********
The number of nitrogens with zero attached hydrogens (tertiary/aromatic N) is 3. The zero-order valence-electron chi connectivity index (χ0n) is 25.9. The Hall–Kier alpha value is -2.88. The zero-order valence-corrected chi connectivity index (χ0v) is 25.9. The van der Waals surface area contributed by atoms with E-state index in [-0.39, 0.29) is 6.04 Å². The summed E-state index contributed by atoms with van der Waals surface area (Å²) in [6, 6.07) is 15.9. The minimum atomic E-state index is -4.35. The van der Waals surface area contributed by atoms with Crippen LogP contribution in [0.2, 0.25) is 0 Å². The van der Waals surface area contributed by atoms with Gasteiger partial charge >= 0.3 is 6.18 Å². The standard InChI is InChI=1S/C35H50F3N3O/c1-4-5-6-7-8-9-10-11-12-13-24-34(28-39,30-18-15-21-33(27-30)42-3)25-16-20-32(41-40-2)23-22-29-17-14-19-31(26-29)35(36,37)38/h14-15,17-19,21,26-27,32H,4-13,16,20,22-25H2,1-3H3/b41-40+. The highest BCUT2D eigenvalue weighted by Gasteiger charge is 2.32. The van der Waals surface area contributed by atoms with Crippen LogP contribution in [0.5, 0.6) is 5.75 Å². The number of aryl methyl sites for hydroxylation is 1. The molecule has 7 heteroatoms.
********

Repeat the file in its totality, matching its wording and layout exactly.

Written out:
The number of nitrogens with zero attached hydrogens (tertiary/aromatic N) is 3. The zero-order valence-electron chi connectivity index (χ0n) is 25.9. The Hall–Kier alpha value is -2.88. The zero-order valence-corrected chi connectivity index (χ0v) is 25.9. The van der Waals surface area contributed by atoms with E-state index in [-0.39, 0.29) is 6.04 Å². The summed E-state index contributed by atoms with van der Waals surface area (Å²) in [6, 6.07) is 15.9. The minimum atomic E-state index is -4.35. The van der Waals surface area contributed by atoms with Crippen LogP contribution in [0.2, 0.25) is 0 Å². The van der Waals surface area contributed by atoms with Gasteiger partial charge >= 0.3 is 6.18 Å². The standard InChI is InChI=1S/C35H50F3N3O/c1-4-5-6-7-8-9-10-11-12-13-24-34(28-39,30-18-15-21-33(27-30)42-3)25-16-20-32(41-40-2)23-22-29-17-14-19-31(26-29)35(36,37)38/h14-15,17-19,21,26-27,32H,4-13,16,20,22-25H2,1-3H3/b41-40+. The highest BCUT2D eigenvalue weighted by Gasteiger charge is 2.32. The van der Waals surface area contributed by atoms with Crippen LogP contribution in [0.5, 0.6) is 5.75 Å². The number of aryl methyl sites for hydroxylation is 1. The molecule has 7 heteroatoms.